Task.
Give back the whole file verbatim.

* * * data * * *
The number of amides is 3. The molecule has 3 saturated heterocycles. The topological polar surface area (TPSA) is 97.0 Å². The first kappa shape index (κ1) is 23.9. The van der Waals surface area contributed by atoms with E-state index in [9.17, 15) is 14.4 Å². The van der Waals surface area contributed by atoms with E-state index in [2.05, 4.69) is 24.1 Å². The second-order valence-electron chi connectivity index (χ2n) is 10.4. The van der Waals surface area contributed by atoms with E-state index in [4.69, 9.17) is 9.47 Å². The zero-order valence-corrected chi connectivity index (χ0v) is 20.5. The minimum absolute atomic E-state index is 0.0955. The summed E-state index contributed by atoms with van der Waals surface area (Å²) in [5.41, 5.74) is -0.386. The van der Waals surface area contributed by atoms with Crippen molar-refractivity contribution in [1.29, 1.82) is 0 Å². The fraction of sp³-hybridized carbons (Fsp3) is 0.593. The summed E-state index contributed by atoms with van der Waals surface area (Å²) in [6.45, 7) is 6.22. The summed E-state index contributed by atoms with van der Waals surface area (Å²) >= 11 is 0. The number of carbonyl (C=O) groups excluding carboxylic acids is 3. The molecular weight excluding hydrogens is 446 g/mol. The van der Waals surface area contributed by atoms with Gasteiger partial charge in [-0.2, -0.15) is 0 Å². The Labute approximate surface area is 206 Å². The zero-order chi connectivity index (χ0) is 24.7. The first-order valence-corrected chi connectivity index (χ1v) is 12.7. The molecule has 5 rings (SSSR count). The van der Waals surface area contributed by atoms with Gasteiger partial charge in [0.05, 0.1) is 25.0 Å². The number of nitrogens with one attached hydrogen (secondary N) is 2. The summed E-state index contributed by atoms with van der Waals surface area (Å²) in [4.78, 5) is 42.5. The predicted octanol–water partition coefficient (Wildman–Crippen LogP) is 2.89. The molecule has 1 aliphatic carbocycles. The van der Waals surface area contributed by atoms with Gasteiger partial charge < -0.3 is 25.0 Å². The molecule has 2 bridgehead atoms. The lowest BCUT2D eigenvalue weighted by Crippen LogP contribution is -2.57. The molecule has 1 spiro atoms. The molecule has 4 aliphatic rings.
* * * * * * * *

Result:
The number of amides is 3. The molecule has 3 saturated heterocycles. The topological polar surface area (TPSA) is 97.0 Å². The first kappa shape index (κ1) is 23.9. The van der Waals surface area contributed by atoms with E-state index in [9.17, 15) is 14.4 Å². The van der Waals surface area contributed by atoms with E-state index in [2.05, 4.69) is 24.1 Å². The second-order valence-electron chi connectivity index (χ2n) is 10.4. The van der Waals surface area contributed by atoms with E-state index in [4.69, 9.17) is 9.47 Å². The zero-order valence-corrected chi connectivity index (χ0v) is 20.5. The minimum absolute atomic E-state index is 0.0955. The summed E-state index contributed by atoms with van der Waals surface area (Å²) in [5.41, 5.74) is -0.386. The van der Waals surface area contributed by atoms with Crippen molar-refractivity contribution in [1.29, 1.82) is 0 Å². The fraction of sp³-hybridized carbons (Fsp3) is 0.593. The summed E-state index contributed by atoms with van der Waals surface area (Å²) in [6.45, 7) is 6.22. The summed E-state index contributed by atoms with van der Waals surface area (Å²) >= 11 is 0. The number of carbonyl (C=O) groups excluding carboxylic acids is 3. The molecular weight excluding hydrogens is 446 g/mol. The van der Waals surface area contributed by atoms with Gasteiger partial charge in [-0.2, -0.15) is 0 Å². The Labute approximate surface area is 206 Å². The zero-order chi connectivity index (χ0) is 24.7. The first-order valence-corrected chi connectivity index (χ1v) is 12.7. The molecule has 5 rings (SSSR count). The van der Waals surface area contributed by atoms with Gasteiger partial charge in [0.05, 0.1) is 25.0 Å². The number of nitrogens with one attached hydrogen (secondary N) is 2. The summed E-state index contributed by atoms with van der Waals surface area (Å²) in [4.78, 5) is 42.5. The predicted octanol–water partition coefficient (Wildman–Crippen LogP) is 2.89. The molecule has 1 aliphatic carbocycles. The van der Waals surface area contributed by atoms with Gasteiger partial charge < -0.3 is 25.0 Å². The molecule has 2 bridgehead atoms. The lowest BCUT2D eigenvalue weighted by Crippen LogP contribution is -2.57. The molecule has 1 spiro atoms. The molecule has 4 aliphatic rings.